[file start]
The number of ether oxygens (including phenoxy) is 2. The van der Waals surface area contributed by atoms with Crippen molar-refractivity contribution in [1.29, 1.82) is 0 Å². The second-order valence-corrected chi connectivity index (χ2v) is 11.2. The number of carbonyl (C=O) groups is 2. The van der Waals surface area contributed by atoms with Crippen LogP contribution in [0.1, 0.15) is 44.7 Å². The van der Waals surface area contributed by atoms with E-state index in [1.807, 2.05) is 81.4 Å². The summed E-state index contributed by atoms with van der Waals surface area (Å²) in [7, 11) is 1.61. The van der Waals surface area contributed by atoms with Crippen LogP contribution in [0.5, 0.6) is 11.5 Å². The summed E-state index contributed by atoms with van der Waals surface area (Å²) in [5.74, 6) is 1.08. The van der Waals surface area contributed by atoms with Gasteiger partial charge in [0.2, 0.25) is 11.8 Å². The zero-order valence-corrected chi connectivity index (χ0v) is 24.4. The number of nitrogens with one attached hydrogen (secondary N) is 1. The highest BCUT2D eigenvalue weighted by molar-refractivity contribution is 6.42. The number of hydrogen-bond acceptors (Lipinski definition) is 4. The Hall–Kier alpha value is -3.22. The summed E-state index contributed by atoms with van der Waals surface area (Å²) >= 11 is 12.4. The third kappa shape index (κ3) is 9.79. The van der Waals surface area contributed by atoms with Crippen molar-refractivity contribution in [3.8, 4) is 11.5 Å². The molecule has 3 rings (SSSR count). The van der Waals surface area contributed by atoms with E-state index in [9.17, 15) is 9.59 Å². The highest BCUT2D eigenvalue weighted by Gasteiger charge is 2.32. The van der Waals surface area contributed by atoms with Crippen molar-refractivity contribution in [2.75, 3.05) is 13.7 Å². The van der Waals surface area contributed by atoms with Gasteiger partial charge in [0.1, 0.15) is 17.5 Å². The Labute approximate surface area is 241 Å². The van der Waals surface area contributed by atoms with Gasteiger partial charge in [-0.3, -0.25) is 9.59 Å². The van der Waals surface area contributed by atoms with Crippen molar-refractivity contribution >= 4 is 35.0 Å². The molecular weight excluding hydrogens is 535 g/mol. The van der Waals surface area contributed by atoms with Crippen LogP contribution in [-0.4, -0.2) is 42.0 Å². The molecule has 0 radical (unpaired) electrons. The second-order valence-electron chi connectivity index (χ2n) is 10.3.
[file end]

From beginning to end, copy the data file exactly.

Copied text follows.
The number of ether oxygens (including phenoxy) is 2. The van der Waals surface area contributed by atoms with Crippen molar-refractivity contribution in [1.29, 1.82) is 0 Å². The second-order valence-corrected chi connectivity index (χ2v) is 11.2. The number of carbonyl (C=O) groups is 2. The van der Waals surface area contributed by atoms with Crippen LogP contribution in [0.1, 0.15) is 44.7 Å². The van der Waals surface area contributed by atoms with E-state index in [1.807, 2.05) is 81.4 Å². The summed E-state index contributed by atoms with van der Waals surface area (Å²) in [7, 11) is 1.61. The van der Waals surface area contributed by atoms with Crippen LogP contribution in [0.5, 0.6) is 11.5 Å². The summed E-state index contributed by atoms with van der Waals surface area (Å²) in [5.74, 6) is 1.08. The van der Waals surface area contributed by atoms with Gasteiger partial charge in [0.2, 0.25) is 11.8 Å². The zero-order valence-corrected chi connectivity index (χ0v) is 24.4. The number of nitrogens with one attached hydrogen (secondary N) is 1. The highest BCUT2D eigenvalue weighted by molar-refractivity contribution is 6.42. The number of hydrogen-bond acceptors (Lipinski definition) is 4. The Hall–Kier alpha value is -3.22. The summed E-state index contributed by atoms with van der Waals surface area (Å²) >= 11 is 12.4. The third kappa shape index (κ3) is 9.79. The van der Waals surface area contributed by atoms with Crippen molar-refractivity contribution in [3.8, 4) is 11.5 Å². The molecule has 3 rings (SSSR count). The van der Waals surface area contributed by atoms with E-state index in [9.17, 15) is 9.59 Å². The highest BCUT2D eigenvalue weighted by Gasteiger charge is 2.32. The van der Waals surface area contributed by atoms with Crippen molar-refractivity contribution in [2.75, 3.05) is 13.7 Å². The van der Waals surface area contributed by atoms with Gasteiger partial charge in [0.1, 0.15) is 17.5 Å². The Labute approximate surface area is 241 Å². The van der Waals surface area contributed by atoms with Gasteiger partial charge in [-0.3, -0.25) is 9.59 Å². The van der Waals surface area contributed by atoms with Crippen molar-refractivity contribution >= 4 is 35.0 Å². The molecular weight excluding hydrogens is 535 g/mol. The van der Waals surface area contributed by atoms with Crippen LogP contribution in [-0.4, -0.2) is 42.0 Å². The molecule has 0 radical (unpaired) electrons. The second-order valence-electron chi connectivity index (χ2n) is 10.3.